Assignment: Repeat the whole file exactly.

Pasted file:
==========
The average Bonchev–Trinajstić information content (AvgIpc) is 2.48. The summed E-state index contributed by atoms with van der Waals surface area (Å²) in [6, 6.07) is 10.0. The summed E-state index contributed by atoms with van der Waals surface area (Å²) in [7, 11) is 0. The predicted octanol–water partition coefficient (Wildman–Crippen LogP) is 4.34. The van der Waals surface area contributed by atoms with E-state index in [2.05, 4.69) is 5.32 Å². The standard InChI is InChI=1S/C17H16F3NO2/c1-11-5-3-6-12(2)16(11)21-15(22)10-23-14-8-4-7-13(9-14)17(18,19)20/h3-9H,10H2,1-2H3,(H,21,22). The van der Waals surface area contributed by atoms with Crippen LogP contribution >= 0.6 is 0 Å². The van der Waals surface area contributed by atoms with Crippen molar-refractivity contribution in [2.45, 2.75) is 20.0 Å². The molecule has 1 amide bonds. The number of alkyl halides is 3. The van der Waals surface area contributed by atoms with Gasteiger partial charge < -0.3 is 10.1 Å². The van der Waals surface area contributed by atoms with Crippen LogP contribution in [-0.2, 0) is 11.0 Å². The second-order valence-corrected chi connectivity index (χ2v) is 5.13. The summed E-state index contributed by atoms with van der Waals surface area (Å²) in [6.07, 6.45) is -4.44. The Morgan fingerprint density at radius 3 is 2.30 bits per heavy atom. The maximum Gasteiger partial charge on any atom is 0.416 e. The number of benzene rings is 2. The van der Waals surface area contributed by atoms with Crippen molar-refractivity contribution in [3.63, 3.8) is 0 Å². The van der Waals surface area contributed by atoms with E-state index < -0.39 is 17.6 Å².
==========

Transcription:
The average Bonchev–Trinajstić information content (AvgIpc) is 2.48. The summed E-state index contributed by atoms with van der Waals surface area (Å²) in [6, 6.07) is 10.0. The summed E-state index contributed by atoms with van der Waals surface area (Å²) in [7, 11) is 0. The predicted octanol–water partition coefficient (Wildman–Crippen LogP) is 4.34. The van der Waals surface area contributed by atoms with E-state index in [2.05, 4.69) is 5.32 Å². The standard InChI is InChI=1S/C17H16F3NO2/c1-11-5-3-6-12(2)16(11)21-15(22)10-23-14-8-4-7-13(9-14)17(18,19)20/h3-9H,10H2,1-2H3,(H,21,22). The van der Waals surface area contributed by atoms with Crippen LogP contribution >= 0.6 is 0 Å². The van der Waals surface area contributed by atoms with Crippen molar-refractivity contribution in [2.45, 2.75) is 20.0 Å². The molecule has 1 amide bonds. The number of alkyl halides is 3. The van der Waals surface area contributed by atoms with Gasteiger partial charge < -0.3 is 10.1 Å². The van der Waals surface area contributed by atoms with Crippen LogP contribution in [-0.2, 0) is 11.0 Å². The second-order valence-corrected chi connectivity index (χ2v) is 5.13. The summed E-state index contributed by atoms with van der Waals surface area (Å²) in [6.07, 6.45) is -4.44. The Morgan fingerprint density at radius 3 is 2.30 bits per heavy atom. The maximum Gasteiger partial charge on any atom is 0.416 e. The number of benzene rings is 2. The van der Waals surface area contributed by atoms with Crippen molar-refractivity contribution in [3.63, 3.8) is 0 Å². The van der Waals surface area contributed by atoms with E-state index < -0.39 is 17.6 Å².